Our Structure and Facade teams collaborated closely on the project, looking at choosing glass and coatings that perform efficiently, as well as ensuring the detailing of the glass into the steel frame could suitably accommodate varying movements.
Structurally there are two components to the glasshouse: the fixed base and the moving Sepal; there are ten Sepal’s in all. A strong aspect of the design intent was for the operable sepals to all move ‘simultaneously’. Movement is achieved by 10 hydraulic cylinders moving the sepals around their hinges.
A key issue to understand was the wind loading on the structure and how it would vary as the sepals open. A full wind tunnel test was undertaken looking at eight stages from fully closed to fully open, and an accidental case where one sepal is stuck open.
The inflatable gaskets were designed to achieve optimum watertightness and airtightness performance when the sepals are closed, in particular during the cold months as the glasshouse hosts tropical plants which require controlled conditions.
The key considerations to ensure optimum façade performance included addressing; thermal transmission and condensation, air tightness, water control and solar gain. The requirement to utilise the sun’s energy during the winter to minimise the heating requirements played a role in influencing the initial glass, coating and interlayer selection.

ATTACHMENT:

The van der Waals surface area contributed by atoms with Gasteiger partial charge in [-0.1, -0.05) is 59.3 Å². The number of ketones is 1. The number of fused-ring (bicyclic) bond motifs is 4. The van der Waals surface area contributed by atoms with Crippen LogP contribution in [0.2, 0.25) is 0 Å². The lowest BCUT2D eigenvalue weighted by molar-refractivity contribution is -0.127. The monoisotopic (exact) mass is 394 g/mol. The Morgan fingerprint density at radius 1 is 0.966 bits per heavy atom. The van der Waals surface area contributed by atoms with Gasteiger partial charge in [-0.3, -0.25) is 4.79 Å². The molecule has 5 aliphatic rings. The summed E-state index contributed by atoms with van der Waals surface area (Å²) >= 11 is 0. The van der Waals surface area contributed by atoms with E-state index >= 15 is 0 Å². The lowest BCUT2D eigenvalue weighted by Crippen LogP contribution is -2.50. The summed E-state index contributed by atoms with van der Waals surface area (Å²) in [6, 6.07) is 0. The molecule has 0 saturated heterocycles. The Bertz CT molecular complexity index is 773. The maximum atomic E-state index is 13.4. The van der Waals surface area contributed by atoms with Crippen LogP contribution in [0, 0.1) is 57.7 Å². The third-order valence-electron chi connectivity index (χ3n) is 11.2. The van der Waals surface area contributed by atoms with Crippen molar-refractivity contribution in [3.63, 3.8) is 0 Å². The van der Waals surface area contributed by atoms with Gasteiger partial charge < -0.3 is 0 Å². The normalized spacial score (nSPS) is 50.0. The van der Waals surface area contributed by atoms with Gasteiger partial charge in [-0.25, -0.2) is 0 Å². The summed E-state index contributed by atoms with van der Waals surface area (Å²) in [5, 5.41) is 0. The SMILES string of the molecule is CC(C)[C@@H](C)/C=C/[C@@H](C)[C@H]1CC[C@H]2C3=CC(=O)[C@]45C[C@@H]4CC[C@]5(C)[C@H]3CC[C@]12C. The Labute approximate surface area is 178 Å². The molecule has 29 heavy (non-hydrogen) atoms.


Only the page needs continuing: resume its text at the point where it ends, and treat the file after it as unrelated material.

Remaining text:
Visiting the Woolbeding Glasshouse and Silk Route Garden
The Woolbeding Glasshouse and the Silk Route Garden are open on Thursdays and Fridays from 28 April to 30 September. Visit the National Trust website for more information.
The photography is by Hufton + Crow unless stated otherwise.
Architect: Heatherwick Studio
Design director: Thomas Heatherwick
Group leader: Mat Cash
Project leader: Stepan Martinovsky
Technical design leader: Nick Ling
Project team: Peter Romvari, Skye Sun, Ross Gribben, Ning Loh
Client: The Woolbeding Charity
Project management: Stuart A Johnson Consulting
Structural engineers: Eckersley O’Callaghan
Glasshouse Detailed Engineering and Construction: Bellapart
Environment engineer: Atelier Ten
Building services engineer: Atelier Ten
Garden design consultant: Great Dixter Charitable Trust
Landscape architects: MRG Studio
Cost consultant: Core Five
Moving structures specialist: Eadon Consulting
Lighting specialist: Light Bureau
CDM: Goddard Consulting
Article courtesy of Heatherwick Studio